You will remember all the times they yelled and made you run until you couldn't walk. The times that they depended on you to be the leaders we all knew you could be. But more than any of that, you will remember the opportunity they gave you to play the game you learned to love, the game that changed your life, the game that taught you more lessons about life, love and dedication than anything ever could.

On this day I ask you to remember a few things. I ask that you remember that the impact you have had on your teammates' lives is unmeasurable, never doubt that. The time you have spent dedicated to this sport that you love was never, EVER a waste of your time, because you are a better person because of it.

I ask you to remember that although the sadness you may hold in your heart overwhelms you, that you have found a part of you along this journey that will help you follow your dreams, whatever they may be.

Play your heart out today, and leave knowing you've given it all you've got just one last time. Leave knowing that you are one of the lucky ones. Remember the love, remember the defeat, remember the laughs and the tears, remember the battle wounds. Remember this feeling, always and forever.

Best of Luck,

Your Biggest Fan

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You Should Challenge Yourself Every Single Day And Reflect On It

Never shy away from doing or conquering something bigger than your comfort zone.

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Yikes, senior year is killing me. Multiple assignments are due at the same time, and I have no idea how I'm going to get it all done. I also have a late-night job one to three nights a week, so some of my nights are occupied by having fun and making money to balance my bank account. To add to that, I have student teaching, PLUS volunteering on a weekly basis.

I do a lot and I don't know how I'm surviving.

To be honest, some of this doesn't happen by chance. Of course, I have to go to class and work, but I don't have to volunteer. I don't have to dedicate my time to all of these extracurriculars, but I do. I don't have to fill every day with something to do, but there is a reason for everything.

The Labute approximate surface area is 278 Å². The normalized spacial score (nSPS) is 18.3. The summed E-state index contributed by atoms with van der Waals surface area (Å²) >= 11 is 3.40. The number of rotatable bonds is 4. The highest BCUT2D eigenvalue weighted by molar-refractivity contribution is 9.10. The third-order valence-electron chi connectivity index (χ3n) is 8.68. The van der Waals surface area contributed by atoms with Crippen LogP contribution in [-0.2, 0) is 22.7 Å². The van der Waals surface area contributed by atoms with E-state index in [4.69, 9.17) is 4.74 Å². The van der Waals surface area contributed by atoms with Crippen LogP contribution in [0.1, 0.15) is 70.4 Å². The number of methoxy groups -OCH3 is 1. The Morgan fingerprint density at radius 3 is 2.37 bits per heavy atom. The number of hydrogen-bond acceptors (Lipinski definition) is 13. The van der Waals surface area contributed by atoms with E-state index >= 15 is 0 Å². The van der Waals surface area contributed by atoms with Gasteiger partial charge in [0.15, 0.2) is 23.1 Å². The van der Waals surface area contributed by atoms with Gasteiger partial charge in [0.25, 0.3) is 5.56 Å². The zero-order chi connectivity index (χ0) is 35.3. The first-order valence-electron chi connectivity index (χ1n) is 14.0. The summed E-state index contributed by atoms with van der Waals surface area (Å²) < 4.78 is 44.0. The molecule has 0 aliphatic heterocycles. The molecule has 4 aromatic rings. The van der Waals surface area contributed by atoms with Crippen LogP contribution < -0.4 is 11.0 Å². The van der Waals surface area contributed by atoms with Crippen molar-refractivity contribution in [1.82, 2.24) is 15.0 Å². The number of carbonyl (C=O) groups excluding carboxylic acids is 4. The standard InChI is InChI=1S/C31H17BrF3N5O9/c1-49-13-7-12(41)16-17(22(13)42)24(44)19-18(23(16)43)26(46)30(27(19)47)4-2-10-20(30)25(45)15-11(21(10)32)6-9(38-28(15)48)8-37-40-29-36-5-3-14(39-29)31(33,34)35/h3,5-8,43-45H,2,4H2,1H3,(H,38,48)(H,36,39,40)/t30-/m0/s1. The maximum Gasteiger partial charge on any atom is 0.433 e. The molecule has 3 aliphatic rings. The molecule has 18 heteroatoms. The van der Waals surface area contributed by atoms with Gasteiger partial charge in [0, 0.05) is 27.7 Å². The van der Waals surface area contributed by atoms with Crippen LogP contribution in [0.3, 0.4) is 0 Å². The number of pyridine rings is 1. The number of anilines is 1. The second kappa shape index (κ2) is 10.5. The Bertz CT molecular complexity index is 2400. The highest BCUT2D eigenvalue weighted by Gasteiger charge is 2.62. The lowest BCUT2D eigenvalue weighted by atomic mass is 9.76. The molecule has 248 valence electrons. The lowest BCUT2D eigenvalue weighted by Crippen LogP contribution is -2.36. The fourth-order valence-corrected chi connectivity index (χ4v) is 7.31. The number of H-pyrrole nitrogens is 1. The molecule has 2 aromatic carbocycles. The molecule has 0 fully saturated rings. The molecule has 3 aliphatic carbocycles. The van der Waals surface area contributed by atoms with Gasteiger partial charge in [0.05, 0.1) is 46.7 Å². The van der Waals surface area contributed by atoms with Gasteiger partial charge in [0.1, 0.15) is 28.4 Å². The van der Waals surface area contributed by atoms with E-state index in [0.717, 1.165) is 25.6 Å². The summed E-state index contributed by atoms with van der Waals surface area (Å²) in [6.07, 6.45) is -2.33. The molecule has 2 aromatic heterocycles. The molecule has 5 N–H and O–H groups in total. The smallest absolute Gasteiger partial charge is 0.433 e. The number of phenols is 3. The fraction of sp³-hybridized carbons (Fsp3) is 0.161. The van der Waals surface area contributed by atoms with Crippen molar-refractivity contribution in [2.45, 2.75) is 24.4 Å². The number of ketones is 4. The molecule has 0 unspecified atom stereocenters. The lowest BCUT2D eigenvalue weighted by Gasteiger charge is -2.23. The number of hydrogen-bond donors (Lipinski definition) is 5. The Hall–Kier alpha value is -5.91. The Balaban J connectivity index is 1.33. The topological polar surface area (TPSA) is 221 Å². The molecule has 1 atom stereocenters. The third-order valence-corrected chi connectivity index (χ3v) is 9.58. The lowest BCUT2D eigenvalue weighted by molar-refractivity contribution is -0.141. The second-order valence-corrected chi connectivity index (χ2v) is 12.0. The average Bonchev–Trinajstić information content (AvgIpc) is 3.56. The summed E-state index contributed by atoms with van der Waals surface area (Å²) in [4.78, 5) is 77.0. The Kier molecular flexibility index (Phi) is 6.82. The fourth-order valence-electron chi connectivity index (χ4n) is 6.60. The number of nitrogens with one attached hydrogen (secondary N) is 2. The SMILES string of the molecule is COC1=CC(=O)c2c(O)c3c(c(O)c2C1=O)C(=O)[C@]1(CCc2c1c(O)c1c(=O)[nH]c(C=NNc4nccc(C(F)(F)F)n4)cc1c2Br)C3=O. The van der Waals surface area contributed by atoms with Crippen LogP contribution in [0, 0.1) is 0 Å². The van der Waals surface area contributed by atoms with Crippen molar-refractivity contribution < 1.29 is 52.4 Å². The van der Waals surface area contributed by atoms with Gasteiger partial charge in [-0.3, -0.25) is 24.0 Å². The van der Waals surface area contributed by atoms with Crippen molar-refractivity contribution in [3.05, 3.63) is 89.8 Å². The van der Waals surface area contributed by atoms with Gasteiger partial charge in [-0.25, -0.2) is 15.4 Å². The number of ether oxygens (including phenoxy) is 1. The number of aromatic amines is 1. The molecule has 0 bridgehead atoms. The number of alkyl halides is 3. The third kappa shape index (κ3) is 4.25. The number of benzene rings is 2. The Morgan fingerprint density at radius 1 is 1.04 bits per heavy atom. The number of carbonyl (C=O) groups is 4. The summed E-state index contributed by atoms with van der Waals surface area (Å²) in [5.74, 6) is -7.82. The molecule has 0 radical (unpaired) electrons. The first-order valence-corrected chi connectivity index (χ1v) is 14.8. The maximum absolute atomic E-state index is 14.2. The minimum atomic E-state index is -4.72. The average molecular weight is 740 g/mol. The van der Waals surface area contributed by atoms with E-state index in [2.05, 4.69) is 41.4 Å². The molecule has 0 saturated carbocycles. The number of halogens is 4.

Amid all this mess, I am challenging myself, and you should, too.

At least I am not bored every day, sitting in my room, surrounding myself with just classwork. When I was a freshman, I legit *lived* in my room, only leaving for class and meals. That's it. I didn't want to volunteer or get my face known because I was too afraid of drowning.

I was terrified of losing myself. I was scared of not having enough time. I was horrified of meeting new people, honestly.

I give props to my boyfriend, for getting me out there and for the motivation for this article. I joined extracurriculars when I was a sophomore when my boyfriend brought me to a movie night event, and I haven't been the same since. Reclusing was dangerous and I challenged myself to get out there and make a new family within the Student Center.

I owe it all to my boyfriend, and he already knows this.

Yes, right now, I may be sinking and trying to organize my thoughts. I'm trying my best not to forget everything this week, but that is also a challenge in itself. I honestly want my time occupied.

This is why you should do this, too. Get into the habit of setting goals and challenging yourself. Step outside of your comfort zone, and never shy away from conquering something bigger.

Challenging yourself can increase your self-worth. It'll start a chain reaction. Once you start, you won't stop. It may seem scary at first, believe me, but it only betters you in the end.

After busting out of your comfort zone and showing people who you really are, reflect on it. My boyfriend got me into this habit of reflecting on my week every Sunday. Reflecting on your challenges and triumphs can make a better you, and it makes you want to do it all over again.

Tell it to yourself. Stand in the mirror and tell your reflection what you learned and how you challenged yourself for the week. Help yourself out; you'll do you a favor.

Reflection is a good technique because you can go over what went right and what went wrong. You can find out what you need to do better, how to manage your time better, how to make something better. If you're daring, go from reflecting every week to reflecting every day.

It feels good to feel better. Try it.